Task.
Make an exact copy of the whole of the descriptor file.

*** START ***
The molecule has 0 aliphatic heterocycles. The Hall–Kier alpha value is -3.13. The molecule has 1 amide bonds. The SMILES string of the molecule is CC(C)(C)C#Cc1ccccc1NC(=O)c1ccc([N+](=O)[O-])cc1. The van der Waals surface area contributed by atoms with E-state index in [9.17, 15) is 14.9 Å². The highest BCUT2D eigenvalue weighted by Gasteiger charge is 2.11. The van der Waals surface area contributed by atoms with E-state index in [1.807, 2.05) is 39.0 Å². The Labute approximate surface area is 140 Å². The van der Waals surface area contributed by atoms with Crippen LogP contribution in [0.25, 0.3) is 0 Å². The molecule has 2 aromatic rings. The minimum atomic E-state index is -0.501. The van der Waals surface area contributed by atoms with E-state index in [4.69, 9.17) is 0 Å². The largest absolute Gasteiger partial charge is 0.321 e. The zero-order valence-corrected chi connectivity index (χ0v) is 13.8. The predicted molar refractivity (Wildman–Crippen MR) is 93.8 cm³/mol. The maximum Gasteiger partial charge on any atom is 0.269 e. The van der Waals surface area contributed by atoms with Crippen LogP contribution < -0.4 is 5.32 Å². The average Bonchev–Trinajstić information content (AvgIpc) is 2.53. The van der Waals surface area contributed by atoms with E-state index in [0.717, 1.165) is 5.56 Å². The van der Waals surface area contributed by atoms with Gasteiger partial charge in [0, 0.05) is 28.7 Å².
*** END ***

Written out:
The molecule has 0 aliphatic heterocycles. The Hall–Kier alpha value is -3.13. The molecule has 1 amide bonds. The SMILES string of the molecule is CC(C)(C)C#Cc1ccccc1NC(=O)c1ccc([N+](=O)[O-])cc1. The van der Waals surface area contributed by atoms with E-state index in [9.17, 15) is 14.9 Å². The highest BCUT2D eigenvalue weighted by Gasteiger charge is 2.11. The van der Waals surface area contributed by atoms with E-state index in [1.807, 2.05) is 39.0 Å². The Labute approximate surface area is 140 Å². The van der Waals surface area contributed by atoms with Crippen LogP contribution in [0.25, 0.3) is 0 Å². The molecule has 2 aromatic rings. The minimum atomic E-state index is -0.501. The van der Waals surface area contributed by atoms with E-state index in [4.69, 9.17) is 0 Å². The largest absolute Gasteiger partial charge is 0.321 e. The zero-order valence-corrected chi connectivity index (χ0v) is 13.8. The predicted molar refractivity (Wildman–Crippen MR) is 93.8 cm³/mol. The maximum Gasteiger partial charge on any atom is 0.269 e. The van der Waals surface area contributed by atoms with Crippen LogP contribution < -0.4 is 5.32 Å². The average Bonchev–Trinajstić information content (AvgIpc) is 2.53. The van der Waals surface area contributed by atoms with E-state index in [0.717, 1.165) is 5.56 Å². The van der Waals surface area contributed by atoms with Gasteiger partial charge in [0, 0.05) is 28.7 Å².